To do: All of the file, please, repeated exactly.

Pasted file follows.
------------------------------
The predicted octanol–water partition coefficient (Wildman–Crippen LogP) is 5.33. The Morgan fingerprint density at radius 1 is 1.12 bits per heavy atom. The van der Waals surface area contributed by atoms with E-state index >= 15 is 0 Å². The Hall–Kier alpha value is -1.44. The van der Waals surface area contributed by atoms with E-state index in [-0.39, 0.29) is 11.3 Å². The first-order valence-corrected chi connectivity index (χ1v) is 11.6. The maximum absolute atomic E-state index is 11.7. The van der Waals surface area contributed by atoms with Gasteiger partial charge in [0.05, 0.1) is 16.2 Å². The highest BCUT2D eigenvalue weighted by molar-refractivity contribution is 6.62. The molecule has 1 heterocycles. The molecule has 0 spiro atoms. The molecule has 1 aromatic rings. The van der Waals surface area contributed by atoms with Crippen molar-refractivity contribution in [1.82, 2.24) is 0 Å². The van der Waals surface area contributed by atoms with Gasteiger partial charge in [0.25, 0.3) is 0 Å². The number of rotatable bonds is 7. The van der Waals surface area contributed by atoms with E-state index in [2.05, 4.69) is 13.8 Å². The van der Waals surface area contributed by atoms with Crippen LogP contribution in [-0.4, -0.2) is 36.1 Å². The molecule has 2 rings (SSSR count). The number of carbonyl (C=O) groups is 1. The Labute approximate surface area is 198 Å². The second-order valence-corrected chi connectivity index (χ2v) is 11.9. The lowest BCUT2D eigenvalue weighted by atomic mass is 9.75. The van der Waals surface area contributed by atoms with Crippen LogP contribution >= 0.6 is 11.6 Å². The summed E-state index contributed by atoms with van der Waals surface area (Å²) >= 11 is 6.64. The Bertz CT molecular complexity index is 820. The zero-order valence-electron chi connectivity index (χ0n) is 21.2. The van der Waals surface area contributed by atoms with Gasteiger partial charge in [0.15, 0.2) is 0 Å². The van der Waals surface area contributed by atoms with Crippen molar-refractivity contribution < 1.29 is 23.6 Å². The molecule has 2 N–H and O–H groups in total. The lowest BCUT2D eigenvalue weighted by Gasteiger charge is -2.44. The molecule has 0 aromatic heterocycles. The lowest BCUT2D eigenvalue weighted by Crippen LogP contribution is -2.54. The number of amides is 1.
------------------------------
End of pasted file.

The predicted octanol–water partition coefficient (Wildman–Crippen LogP) is 5.33. The Morgan fingerprint density at radius 1 is 1.12 bits per heavy atom. The van der Waals surface area contributed by atoms with E-state index >= 15 is 0 Å². The Hall–Kier alpha value is -1.44. The van der Waals surface area contributed by atoms with E-state index in [-0.39, 0.29) is 11.3 Å². The first-order valence-corrected chi connectivity index (χ1v) is 11.6. The maximum absolute atomic E-state index is 11.7. The van der Waals surface area contributed by atoms with Gasteiger partial charge in [0.05, 0.1) is 16.2 Å². The highest BCUT2D eigenvalue weighted by molar-refractivity contribution is 6.62. The molecule has 1 heterocycles. The molecule has 0 spiro atoms. The molecule has 1 aromatic rings. The van der Waals surface area contributed by atoms with Crippen molar-refractivity contribution in [1.82, 2.24) is 0 Å². The van der Waals surface area contributed by atoms with Gasteiger partial charge in [0.25, 0.3) is 0 Å². The number of rotatable bonds is 7. The van der Waals surface area contributed by atoms with E-state index in [2.05, 4.69) is 13.8 Å². The van der Waals surface area contributed by atoms with Crippen LogP contribution in [-0.4, -0.2) is 36.1 Å². The molecule has 2 rings (SSSR count). The number of carbonyl (C=O) groups is 1. The Labute approximate surface area is 198 Å². The second-order valence-corrected chi connectivity index (χ2v) is 11.9. The lowest BCUT2D eigenvalue weighted by atomic mass is 9.75. The van der Waals surface area contributed by atoms with Crippen LogP contribution >= 0.6 is 11.6 Å². The summed E-state index contributed by atoms with van der Waals surface area (Å²) >= 11 is 6.64. The Bertz CT molecular complexity index is 820. The zero-order valence-electron chi connectivity index (χ0n) is 21.2. The van der Waals surface area contributed by atoms with Gasteiger partial charge in [0.15, 0.2) is 0 Å². The van der Waals surface area contributed by atoms with Crippen molar-refractivity contribution < 1.29 is 23.6 Å². The molecule has 2 N–H and O–H groups in total. The lowest BCUT2D eigenvalue weighted by Gasteiger charge is -2.44. The molecule has 0 aromatic heterocycles. The lowest BCUT2D eigenvalue weighted by Crippen LogP contribution is -2.54. The number of amides is 1.